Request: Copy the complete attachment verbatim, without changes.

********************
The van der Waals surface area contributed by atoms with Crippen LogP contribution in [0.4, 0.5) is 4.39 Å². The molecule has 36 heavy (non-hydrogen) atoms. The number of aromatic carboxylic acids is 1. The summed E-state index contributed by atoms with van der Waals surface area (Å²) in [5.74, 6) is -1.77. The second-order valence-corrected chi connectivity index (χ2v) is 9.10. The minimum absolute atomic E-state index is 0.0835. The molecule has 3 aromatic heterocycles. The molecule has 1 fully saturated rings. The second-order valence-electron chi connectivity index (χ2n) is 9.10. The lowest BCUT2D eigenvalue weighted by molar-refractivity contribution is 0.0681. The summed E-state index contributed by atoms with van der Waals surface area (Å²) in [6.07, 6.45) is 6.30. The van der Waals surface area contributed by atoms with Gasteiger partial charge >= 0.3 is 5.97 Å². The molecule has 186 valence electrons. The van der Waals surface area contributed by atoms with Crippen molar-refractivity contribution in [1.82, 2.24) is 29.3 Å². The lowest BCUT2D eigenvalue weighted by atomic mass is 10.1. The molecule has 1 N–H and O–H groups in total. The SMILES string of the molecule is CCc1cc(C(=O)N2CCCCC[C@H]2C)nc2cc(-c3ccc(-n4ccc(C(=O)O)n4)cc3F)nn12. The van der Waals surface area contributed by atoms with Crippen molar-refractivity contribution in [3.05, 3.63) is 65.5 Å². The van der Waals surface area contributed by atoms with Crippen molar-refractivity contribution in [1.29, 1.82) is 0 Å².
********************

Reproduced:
The van der Waals surface area contributed by atoms with Crippen LogP contribution in [0.4, 0.5) is 4.39 Å². The molecule has 36 heavy (non-hydrogen) atoms. The number of aromatic carboxylic acids is 1. The summed E-state index contributed by atoms with van der Waals surface area (Å²) in [5.74, 6) is -1.77. The second-order valence-corrected chi connectivity index (χ2v) is 9.10. The minimum absolute atomic E-state index is 0.0835. The molecule has 3 aromatic heterocycles. The molecule has 1 fully saturated rings. The second-order valence-electron chi connectivity index (χ2n) is 9.10. The lowest BCUT2D eigenvalue weighted by molar-refractivity contribution is 0.0681. The summed E-state index contributed by atoms with van der Waals surface area (Å²) in [6.07, 6.45) is 6.30. The van der Waals surface area contributed by atoms with Gasteiger partial charge >= 0.3 is 5.97 Å². The molecule has 186 valence electrons. The van der Waals surface area contributed by atoms with Crippen molar-refractivity contribution in [1.82, 2.24) is 29.3 Å². The lowest BCUT2D eigenvalue weighted by atomic mass is 10.1. The molecule has 1 N–H and O–H groups in total. The SMILES string of the molecule is CCc1cc(C(=O)N2CCCCC[C@H]2C)nc2cc(-c3ccc(-n4ccc(C(=O)O)n4)cc3F)nn12. The van der Waals surface area contributed by atoms with Crippen molar-refractivity contribution in [3.05, 3.63) is 65.5 Å². The van der Waals surface area contributed by atoms with Crippen molar-refractivity contribution in [1.29, 1.82) is 0 Å².